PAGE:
Several companies are currently producing what are termed “fine chemicals” using synthetic biology. Fine chemicals are high-priced food and fragrance ingredients that can be marketed in small batches. This is in direct contrast to the biofuel industry that requires large amounts of product traded in a highly competitive market. Coupled with the fact that the price of oil has not risen to the heights many biofuel advocates had predicted, the market has prompted several companies to explore the food and cosmetic applications of this new technology. Compared to biofuel’s estimated price of $1 per kilogram, fine chemicals can command prices anywhere from $10 - $10,000 per kilogram.

“We’re barely scratching the surfaces of the chemicals for which we already know there are markets,” says Mark Bünger, research director at Lux Research, an independent research and advisory firm which tracks emerging technologies. Flavors, aromatic compounds, oils and proteins are being manufactured by multiple firms. These compounds, derived from synthetically engineered yeast or algae, have made their way onto grocery shelves. Where exactly these compounds are being used is not easy to say. Since there is no regulatory agency overseeing the use of synbio technology, there is no way to track its applications.

Genetically engineered yeast and algae producing fine chemicals is only one branch of this emerging technology. The true cutting edge of synbio is the ability to custom design and manufacture genes from scratch. This advancement opens a myriad of doors and applications in agriculture and food production. Scientists are working on ways to mass produce genes that will be inserted directly into seeds, plants, and soil changing how a crop grows, resists pests and adapts to climate changes. Conceivably, the synthesized genes would be constructed in a lab, frozen, and available to order over the Internet where seed, fertilizer, and other agriculture companies could have the genes delivered.

Large agricultural biotech companies like Monsanto, Bayer, and Syngenta are experimenting with RNA interference sprays to equip crops with the ability to kill bugs and plant viruses. This mechanism is derived from a Nobel Prize winning discovery made in 2006 and meant to block disease-causing genes in the human body. The RNA interference spray applied to plants temporarily blocks the activity of a gene needed for the insect’s survival. Once ingested, the gene shuts down, and the insect dies. The same is true for a virus. Once the plant virus runs across the “gene silencer,” it shuts down. The appeal is that the spray would defend the plant without having to modify the plant’s genomes. In other words, it would be faster, cheaper, and the plant would no longer be considered a Genetically Modified Organism.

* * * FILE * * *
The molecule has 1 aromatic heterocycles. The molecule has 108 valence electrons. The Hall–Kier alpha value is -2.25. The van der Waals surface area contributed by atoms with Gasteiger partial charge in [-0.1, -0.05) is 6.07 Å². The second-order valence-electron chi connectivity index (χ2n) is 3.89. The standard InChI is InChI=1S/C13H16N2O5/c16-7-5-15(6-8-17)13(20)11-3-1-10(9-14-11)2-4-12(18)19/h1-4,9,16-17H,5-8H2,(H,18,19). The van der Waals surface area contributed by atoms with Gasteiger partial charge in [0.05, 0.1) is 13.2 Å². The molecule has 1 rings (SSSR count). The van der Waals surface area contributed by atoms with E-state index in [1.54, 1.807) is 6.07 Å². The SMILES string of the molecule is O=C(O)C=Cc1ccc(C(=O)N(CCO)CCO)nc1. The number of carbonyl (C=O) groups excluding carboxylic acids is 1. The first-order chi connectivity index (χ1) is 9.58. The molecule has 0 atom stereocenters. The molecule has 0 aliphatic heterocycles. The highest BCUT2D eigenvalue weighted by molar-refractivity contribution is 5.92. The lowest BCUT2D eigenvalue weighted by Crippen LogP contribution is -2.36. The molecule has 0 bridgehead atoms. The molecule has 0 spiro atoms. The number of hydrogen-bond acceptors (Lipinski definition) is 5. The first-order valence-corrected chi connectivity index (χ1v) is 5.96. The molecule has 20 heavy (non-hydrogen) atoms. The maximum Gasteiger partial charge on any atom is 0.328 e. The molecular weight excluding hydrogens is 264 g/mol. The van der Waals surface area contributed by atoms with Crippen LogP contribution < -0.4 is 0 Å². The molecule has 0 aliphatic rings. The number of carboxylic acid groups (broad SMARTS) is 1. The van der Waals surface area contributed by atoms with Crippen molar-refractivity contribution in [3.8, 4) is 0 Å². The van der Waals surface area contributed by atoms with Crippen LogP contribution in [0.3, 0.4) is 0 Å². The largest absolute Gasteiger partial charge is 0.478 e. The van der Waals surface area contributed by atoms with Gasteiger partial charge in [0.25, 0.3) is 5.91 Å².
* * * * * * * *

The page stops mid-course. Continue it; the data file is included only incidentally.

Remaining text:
The technology behind and applications of synthetic biology continue to grow at a staggering rate. The science far out-paces even the scientists own full understanding of it, let alone the average consumer’s understanding of it. Chemicals and compounds are being fast-tracked and appear on the shelves before the government has the chance to create regulations for these new technologies and organisms or even monitor them. Simple fertilizers and pesticides are things of the past. Research grants and private funds are focused on tomorrow and the use of DNA as building blocks or “bio-bricks.” Seen as sophisticated Legos, these bio-bricks will be the foundation for several new innovations.

Synthetic biology is here and part of our world. Whether we learn from the example of the ongoing GMO debate or not is still in question. Our recent experiences of relying on industries to self-regulate their products such as DDT, nicotine, and glyphosate have left consumers wary of biotechnology that has not been thoroughly and openly assessed by a third party. Will transparency be required? Will companies educate consumers on the processes they use to produce their goods? Will the USDA and other agencies take pro-active measures to regulate the emerging technology and its usage? Or are we destined to repeat the mistakes of past years and be forced to work backwards instead of move forward? The availability of processed or “modified” food is not the issue. It can be found in any major chain grocery store. Transparency is the issue. Consumers are asking for more information about products and production, and that trend will continue to grow.

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